Riding back on the bus, we observed that there was often only standing room left. You would think such regular use of public transit would alleviate the traffic congestion and parking but this is not the case, as we often see cars double parked in Rome. We leave tomorrow, with good memories of the city and its people, but look forward to the next taste of Italy.

Posted by KZFamily 11:26 Archived in Italy Tagged italy rome Comments (9)

Catching up in Rome

by Abby

rain 7 °C
View Koning/Zemliak Family Europe 2012/2013 on KZFamily's travel map.

Rome: Muriel returns with gifts for the kids

Rome: Muriel returns with gifts for the kids

Today all of us had a very long sleep in, because my mom was jetlagged, and the rest of us needed a little catch up of our own. Hannah and I woke up first, but soon after we heard my parents thundering like elephants coming down the stairs. To our horror we found out that our shower didn't work, so for now we had to settle for baths in the upstairs bathroom, instead of the classy shower stall downstairs. The night before there had been a lot of thunder and rain, and it was still raining buckets in the morning. My mom then showered Hannah and I with gifts of socks, makeup remover and....Kraft Dinner!! Hannah and I then went out to get a couple groceries. Our parents were quite proud that we found the grocery store by ourselves in a place we had never been to...and to be honest, I'm quite proud of us too. Then we came home and made our macaroni and some soup for my parents (they also shared some of my mom's leftover airplane food). The weather had started to act up again (rain, then hail, then rain, then sun, then rain...) so we decided to make it an indoor day reserved for doing laundry and writing blogs (like this one!). Tomorrow we plan to get out even though the weather is not supposed to be that good, but we'll brave it anyways to see some sights of Rome.

Posted by KZFamily 14:15 Archived in Italy Tagged rome Comments (4)

Going to Rome and Reuniting with Mom

by Abby

rain 7 °C
View Koning/Zemliak Family Europe 2012/2013 on KZFamily's travel map.

Today was a travel day, but the night before we had done some work to make sure that our morning wouldn't be too hectic. My dad had been up until 2:30 the previous night because he had to get some details figured out for some plane trips we would be taking soon, and the fact that my mom was leaving in a flight to Rome, so he was constantly on the phone up until ten minutes before she walked out the door. So when Hannah and I were woken up he told us he was going back to bed and to wake him when we were finished our showers. This all went as planned and we were out the door and onto the street right on schedule.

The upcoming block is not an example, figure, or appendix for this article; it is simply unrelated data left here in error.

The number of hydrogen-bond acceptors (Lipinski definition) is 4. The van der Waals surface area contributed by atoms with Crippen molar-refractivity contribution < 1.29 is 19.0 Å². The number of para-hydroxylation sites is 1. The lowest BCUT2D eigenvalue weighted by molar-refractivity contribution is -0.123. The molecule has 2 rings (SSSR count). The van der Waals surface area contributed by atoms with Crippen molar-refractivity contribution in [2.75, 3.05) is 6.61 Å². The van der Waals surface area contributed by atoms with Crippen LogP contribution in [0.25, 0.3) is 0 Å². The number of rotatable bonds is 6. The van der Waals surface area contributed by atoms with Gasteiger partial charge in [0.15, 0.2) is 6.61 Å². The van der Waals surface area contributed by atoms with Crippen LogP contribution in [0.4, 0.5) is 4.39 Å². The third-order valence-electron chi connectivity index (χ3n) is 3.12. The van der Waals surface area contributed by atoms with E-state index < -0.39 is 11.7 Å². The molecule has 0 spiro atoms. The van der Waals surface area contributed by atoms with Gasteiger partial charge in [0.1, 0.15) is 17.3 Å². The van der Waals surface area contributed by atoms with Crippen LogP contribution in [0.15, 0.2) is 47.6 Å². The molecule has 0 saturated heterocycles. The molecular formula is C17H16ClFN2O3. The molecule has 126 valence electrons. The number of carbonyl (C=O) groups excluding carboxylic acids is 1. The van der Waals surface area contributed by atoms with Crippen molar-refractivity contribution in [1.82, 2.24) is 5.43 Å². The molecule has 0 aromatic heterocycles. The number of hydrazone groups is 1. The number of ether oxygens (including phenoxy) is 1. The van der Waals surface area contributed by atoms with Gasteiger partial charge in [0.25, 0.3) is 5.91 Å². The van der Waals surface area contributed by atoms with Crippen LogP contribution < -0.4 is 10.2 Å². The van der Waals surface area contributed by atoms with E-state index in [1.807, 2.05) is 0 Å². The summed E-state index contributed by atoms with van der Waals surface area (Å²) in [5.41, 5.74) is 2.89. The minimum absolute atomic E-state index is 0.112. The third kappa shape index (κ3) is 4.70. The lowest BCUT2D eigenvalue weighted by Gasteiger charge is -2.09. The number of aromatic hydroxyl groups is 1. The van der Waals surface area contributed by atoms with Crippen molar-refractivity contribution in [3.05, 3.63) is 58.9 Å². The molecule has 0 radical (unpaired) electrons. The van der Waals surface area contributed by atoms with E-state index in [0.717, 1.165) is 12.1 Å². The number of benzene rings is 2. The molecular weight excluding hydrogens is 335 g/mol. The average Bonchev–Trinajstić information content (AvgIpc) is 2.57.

Civita di Bagnoregio

Civita di Bagnoregio

As we drove the weather continued to get worse and worse, and we were in the midst of some torrential rain. We had planned to see a little hilltop town on our way but when we got close we realized that we wouldn't be able to do this as the only road there was being cleaned up from a mudslide. So we turned around and decided to go to another small town, but this one had a lot less to see, so we didn't stay long...especially because it was still raining. So we got back into our car and continued driving. But later the weather cleared and it was only a little windy and the rain just came in small sprinkles. And around this time we saw a sign for yet another little town. We decided to take our chances (as we had a lot of time to spare) and see what it was all about. It turned out to be a great idea and we all enjoyed the trip. The town was really interesting and there were many cats, and one even followed us around on our tour. But the weather started to get a little worse and we started back for our car.

The rest of our drive was pretty uneventful, so I slept. By the time I was woken up we were in downtown Rome and soon after that we were in our new apartment. It's very nice, and it only has a couple of problems. But none of the things that I have mentioned are as exciting as what is yet to come this evening. We get to go to the airport to pick up MOMMYY! Our GPS led us there with barely any problems, and we followed the signs inside and were able to see our mother quite quickly. We all talked on the way home about what we had all been doing, and when we got home we all had some milk and homemade cookies. Two of my friends had got some gifts for me as well, which my mom brought to the table for me to unwrap. I got a nice scarf, a photo album which was filled with pictures of me and my friends, and a bar of dark chocolate. They had also gotten a lot of people from school to sign a massive card and it was full of messages from many people back home. Thank you to Lee and Shlyn.

Posted by KZFamily 14:11 Archived in Italy Tagged rome orvieto civita Comments (1)